More parent trigger disconnect

Pity the parent trigger. Its political identity crisis never ends.

In Florida, the trigger erupted in a state House race this week, with a Democratic challenger accusing her Republican rival in an attack ad of voting last spring “to take control of our schools away from parents and teachers, and give it to out of state corporations instead.” This is no surprise, given how effectively Florida critics – including many Democrats – have portrayed the trigger as a spawn of the right.

But meanwhile, one of the progressive Democrats most closely associated with the parent trigger indicated in an op-ed that he couldn’t support a trigger proposal in Michigan. Why? Because it doesn’t bar for-profit charter schools from being among the parent-picked turnaround options. Ben Austin (pictured here), who leads Parent Revolution, went even further, writing, “Parents must have power over the education of their own children. Profit has no place in that education.”

This guy is a wild-eyed privatizer?

Austin’s comments drew a swift rebuke from the ed policy director at the Mackinac Center for Public Policy, which many would consider conservative: “While the notion that schools should be ‘above’ self-interest and the profit motive has a certain raw populist appeal, a moment’s reflection reveals it to be ridiculous,” wrote Michael Van Beek. “Should schools also purchase only textbooks produced on charitable printing presses? Should their cafeterias only serve food grown on government farms?”

Beek also criticized the trigger because it’s limited to parents in the poorest performing schools. All parents, he wrote, should have access to this power.

So let’s get this straight: A Democratic legislative candidate in Florida is socking a Republican incumbent for supporting a parental empowerment tool that is often framed as conservative, even though one of its biggest cheerleaders is a liberal activist who just blasted the possibility of “profit” playing a positive role in ed reform and who in turn earned the ire of a right-wing think tank that says the trigger doesn’t go far enough.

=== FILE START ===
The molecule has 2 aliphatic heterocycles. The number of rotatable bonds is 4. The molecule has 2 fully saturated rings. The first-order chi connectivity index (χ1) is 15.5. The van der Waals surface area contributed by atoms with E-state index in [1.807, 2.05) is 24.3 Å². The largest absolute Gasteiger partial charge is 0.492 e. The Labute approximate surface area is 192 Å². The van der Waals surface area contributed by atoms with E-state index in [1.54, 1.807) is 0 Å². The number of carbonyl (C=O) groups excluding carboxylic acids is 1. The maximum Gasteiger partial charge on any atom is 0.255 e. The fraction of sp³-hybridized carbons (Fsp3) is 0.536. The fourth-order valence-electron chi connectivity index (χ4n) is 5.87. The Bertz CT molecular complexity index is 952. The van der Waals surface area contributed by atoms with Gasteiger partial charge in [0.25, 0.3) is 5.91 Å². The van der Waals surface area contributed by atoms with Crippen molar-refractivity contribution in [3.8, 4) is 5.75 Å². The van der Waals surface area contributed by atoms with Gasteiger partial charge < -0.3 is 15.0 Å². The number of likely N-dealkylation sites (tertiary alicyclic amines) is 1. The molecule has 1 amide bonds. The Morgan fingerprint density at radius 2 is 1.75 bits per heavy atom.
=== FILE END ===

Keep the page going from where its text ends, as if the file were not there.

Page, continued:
The parent trigger will be considered by the Florida Legislature again next spring. I’m not sure if it’s a good idea; a lot will depend on the details. But I am sure it’ll be more productive if we drop all the distracting and misleading political labels — and just debate the thing on its merits.

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BY Ron Matus

Ron Matus is director for policy and public affairs at Step Up for Students and a former editor of redefinED. He joined Step Up in February 2012 after 20 years in journalism, including eight years as an education reporter with the Tampa Bay Times (formerly the St. Petersburg Times). Ron can be reached at or (727) 451-9830. Follow him on Twitter @RonMatus1 and on facebook at


It’s not about conservative versus liberal. It’s about bought-and-paid-for corporate hacks versus parents and teachers whose primary goal is to help children.

Until the Florida Legislature funds education per their constitutionally-mandated duty, it’s hardly fair to discuss handing off low-performing public schools to corporations.

Jennifer Martin

The parent trigger is totally unnecessary. The parents of my elementary school turned it around by meeting in our cafeteria where we had so many parents that we violated fire marshall rules. When school administrators saw how determined, how upset, and how many parents were involved, they caved and we got a wonderful new principal. Parents already have the power, they just need to use it. The same 51% who would lobby and sign petitions for the parent trigger can do that without a law and achieve excellent results. The difference, charter school pushers won’t be influencing parents to think a charter school or a particular charter school is the only solution. There are way too many charter schools in my county already; if a parent feels a charter school is better, that parent already has the ability to move to one.

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